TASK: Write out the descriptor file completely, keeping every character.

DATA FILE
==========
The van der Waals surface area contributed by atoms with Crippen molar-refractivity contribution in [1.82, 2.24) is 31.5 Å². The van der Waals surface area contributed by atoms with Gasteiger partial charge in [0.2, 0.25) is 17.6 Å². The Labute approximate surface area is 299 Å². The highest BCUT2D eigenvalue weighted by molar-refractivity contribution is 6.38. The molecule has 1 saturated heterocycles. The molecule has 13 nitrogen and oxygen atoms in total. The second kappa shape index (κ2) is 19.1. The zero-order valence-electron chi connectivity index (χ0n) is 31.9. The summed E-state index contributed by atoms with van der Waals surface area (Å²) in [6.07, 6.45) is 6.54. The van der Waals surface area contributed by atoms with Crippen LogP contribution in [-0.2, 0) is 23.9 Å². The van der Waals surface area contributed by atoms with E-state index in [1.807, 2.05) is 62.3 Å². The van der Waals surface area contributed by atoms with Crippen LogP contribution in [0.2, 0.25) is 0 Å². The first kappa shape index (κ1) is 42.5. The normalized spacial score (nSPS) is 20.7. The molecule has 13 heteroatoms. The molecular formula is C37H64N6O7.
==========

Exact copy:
The van der Waals surface area contributed by atoms with Crippen molar-refractivity contribution in [1.82, 2.24) is 31.5 Å². The van der Waals surface area contributed by atoms with Gasteiger partial charge in [0.2, 0.25) is 17.6 Å². The Labute approximate surface area is 299 Å². The highest BCUT2D eigenvalue weighted by molar-refractivity contribution is 6.38. The molecule has 1 saturated heterocycles. The molecule has 13 nitrogen and oxygen atoms in total. The second kappa shape index (κ2) is 19.1. The zero-order valence-electron chi connectivity index (χ0n) is 31.9. The summed E-state index contributed by atoms with van der Waals surface area (Å²) in [6.07, 6.45) is 6.54. The van der Waals surface area contributed by atoms with Crippen LogP contribution in [-0.2, 0) is 23.9 Å². The van der Waals surface area contributed by atoms with E-state index in [1.807, 2.05) is 62.3 Å². The van der Waals surface area contributed by atoms with Crippen LogP contribution in [0.2, 0.25) is 0 Å². The first kappa shape index (κ1) is 42.5. The normalized spacial score (nSPS) is 20.7. The molecule has 13 heteroatoms. The molecular formula is C37H64N6O7.